I came into ministry later in life after over 20 years in the business world. Maybe this explains some of why I was surprised when I entered the ministry at how hard churches can be on a pastor. I never knew. That’s why I write this during pastor appreciation month.
My church leadership blog has given me access into the lives of hundreds of pastors. Many are in smaller churches where they are one of a few, if not the only, staff members. Others are in larger churches where there are more staff members to spread the workload. Regardless, however, of church size many times the pastor is drowning. His spouse is drowning. His family is suffering. They can’t keep up with the demands of the church.
Honestly, I never knew. At least not to the severity of what I’ve discovered.
Some churches expect the pastor to be at every hospital bed. They expect them to know and call when they are sick. They expect them to attend every Sunday school social and every picnic on the grounds. The pastor is to officiate their wedding and then be the counselor when their marriage is suffering. Someday preach their funeral, but for today visit their neighbor who isn’t going to church—instead, of course, of them building a relationship with the person and bringing them to church (which is way more effective.)
The pastor is supposed to recruit Sunday school teachers, manage a budget and be actively engaging the community through a healthy Tuesday night evangelism program. Then, they expect a well-researched, well-presented Sunday message—fully abreast and addressing all the current news events of the week—one in the morning and one at night, along with a passionate leading of the Wednesday night prayer meeting.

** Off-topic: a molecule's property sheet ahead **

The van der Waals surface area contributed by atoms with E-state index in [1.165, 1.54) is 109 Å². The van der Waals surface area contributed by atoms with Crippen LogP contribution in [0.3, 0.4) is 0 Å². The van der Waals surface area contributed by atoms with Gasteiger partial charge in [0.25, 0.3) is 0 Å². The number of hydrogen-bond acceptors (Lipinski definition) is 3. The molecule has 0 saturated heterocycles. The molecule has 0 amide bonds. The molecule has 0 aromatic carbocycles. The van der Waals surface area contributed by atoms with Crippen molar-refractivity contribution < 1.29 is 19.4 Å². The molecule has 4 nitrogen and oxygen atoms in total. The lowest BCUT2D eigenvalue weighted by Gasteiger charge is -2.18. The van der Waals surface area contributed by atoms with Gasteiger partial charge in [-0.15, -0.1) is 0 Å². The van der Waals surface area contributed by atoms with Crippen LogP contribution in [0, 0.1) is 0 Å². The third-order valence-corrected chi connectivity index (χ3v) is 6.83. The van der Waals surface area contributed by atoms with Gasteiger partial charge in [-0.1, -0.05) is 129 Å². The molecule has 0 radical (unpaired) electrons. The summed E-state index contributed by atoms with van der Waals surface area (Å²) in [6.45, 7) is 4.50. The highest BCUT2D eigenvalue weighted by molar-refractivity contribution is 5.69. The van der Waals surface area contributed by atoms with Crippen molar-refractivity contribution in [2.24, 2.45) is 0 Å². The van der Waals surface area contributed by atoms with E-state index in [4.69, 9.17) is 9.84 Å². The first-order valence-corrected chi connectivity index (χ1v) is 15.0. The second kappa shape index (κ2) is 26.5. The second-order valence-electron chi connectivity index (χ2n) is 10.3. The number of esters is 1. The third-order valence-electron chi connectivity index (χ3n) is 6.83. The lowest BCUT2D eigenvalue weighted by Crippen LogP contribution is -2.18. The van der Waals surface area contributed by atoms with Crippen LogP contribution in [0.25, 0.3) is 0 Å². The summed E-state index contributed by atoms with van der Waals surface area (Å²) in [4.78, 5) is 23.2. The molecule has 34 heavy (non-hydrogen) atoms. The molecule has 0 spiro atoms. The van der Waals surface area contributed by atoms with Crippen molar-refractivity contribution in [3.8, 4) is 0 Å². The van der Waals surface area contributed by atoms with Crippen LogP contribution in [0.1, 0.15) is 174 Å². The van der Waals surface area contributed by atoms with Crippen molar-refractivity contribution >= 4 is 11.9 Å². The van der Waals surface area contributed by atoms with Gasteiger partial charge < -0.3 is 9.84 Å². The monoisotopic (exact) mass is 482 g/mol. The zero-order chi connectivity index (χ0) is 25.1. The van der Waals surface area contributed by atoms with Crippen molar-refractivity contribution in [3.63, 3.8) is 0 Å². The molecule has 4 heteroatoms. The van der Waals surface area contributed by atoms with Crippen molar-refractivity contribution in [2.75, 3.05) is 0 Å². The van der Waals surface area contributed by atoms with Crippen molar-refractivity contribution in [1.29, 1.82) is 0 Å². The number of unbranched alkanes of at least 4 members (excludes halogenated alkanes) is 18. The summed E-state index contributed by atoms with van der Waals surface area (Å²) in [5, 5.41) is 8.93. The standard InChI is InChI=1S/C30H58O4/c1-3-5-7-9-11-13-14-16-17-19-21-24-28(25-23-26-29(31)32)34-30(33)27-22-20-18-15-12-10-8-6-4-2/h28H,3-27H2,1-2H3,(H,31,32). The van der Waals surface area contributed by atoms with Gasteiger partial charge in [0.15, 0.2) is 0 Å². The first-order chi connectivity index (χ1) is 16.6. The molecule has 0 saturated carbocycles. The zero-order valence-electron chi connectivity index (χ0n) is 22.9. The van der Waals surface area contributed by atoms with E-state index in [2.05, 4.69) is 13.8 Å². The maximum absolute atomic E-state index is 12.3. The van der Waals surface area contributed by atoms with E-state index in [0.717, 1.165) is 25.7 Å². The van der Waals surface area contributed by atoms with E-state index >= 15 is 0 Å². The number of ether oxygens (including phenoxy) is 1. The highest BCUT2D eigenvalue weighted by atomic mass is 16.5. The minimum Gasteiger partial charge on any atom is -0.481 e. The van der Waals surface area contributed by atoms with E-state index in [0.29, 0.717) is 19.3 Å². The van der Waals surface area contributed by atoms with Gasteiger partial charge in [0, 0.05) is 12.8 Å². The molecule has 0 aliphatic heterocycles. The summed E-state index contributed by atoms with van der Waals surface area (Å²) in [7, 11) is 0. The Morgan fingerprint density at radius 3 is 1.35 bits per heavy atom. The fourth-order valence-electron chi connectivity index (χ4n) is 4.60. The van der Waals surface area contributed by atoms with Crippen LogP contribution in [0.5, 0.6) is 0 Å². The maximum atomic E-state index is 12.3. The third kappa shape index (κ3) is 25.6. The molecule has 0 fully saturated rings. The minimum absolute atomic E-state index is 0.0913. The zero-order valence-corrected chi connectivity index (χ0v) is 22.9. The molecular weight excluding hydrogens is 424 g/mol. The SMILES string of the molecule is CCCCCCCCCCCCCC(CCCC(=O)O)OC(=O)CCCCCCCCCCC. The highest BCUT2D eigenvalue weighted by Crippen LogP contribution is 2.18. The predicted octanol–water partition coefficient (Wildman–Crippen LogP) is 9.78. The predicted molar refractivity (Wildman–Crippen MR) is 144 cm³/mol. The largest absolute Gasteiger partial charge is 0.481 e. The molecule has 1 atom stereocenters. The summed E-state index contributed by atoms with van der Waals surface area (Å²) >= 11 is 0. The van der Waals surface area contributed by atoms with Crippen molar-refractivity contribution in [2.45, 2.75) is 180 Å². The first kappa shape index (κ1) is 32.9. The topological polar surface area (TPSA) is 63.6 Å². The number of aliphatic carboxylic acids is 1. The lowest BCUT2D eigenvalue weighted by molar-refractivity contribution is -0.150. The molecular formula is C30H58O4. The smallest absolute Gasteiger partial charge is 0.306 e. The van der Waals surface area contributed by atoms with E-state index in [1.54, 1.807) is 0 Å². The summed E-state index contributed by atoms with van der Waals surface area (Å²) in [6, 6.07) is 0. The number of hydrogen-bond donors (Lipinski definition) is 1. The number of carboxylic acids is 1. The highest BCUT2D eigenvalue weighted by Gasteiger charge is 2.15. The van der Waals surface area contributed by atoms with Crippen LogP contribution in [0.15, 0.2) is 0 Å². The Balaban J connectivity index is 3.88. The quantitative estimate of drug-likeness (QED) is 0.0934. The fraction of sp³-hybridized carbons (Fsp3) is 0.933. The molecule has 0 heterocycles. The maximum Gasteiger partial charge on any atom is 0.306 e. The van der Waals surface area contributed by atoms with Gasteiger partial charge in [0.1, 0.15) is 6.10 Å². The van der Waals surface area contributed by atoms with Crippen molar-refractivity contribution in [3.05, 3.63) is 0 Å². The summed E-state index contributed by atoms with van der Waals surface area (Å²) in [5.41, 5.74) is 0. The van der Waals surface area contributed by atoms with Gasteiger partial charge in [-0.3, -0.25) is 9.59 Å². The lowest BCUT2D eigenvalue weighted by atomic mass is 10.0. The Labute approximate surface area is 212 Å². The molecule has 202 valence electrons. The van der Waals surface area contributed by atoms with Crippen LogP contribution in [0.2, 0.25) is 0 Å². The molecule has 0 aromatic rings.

One pastor told me he is allowed one Sunday off per year. I hesitated to do the math on the number of messages he is doing in a given year.
And, in the midst of all those responsibilities, when I talk to many pastors, they hear far more negative feedback from people than they ever hear the positives.
Wow! I never knew.
And with different parameters, the same unreasonable expectations may exist for every staff member of a local church. Now some of this is exaggeration, and no doubt most pastors reading this love their people and love their work, but in some churches it is exactly the expectation. And, in principle, the activities may be different, but the level of activity is normal for many pastors, again, especially in smaller churches.
And even in those churches where the expectations are totally unreasonable there is probably a pastor who is desperately trying to live out the call of God and love people.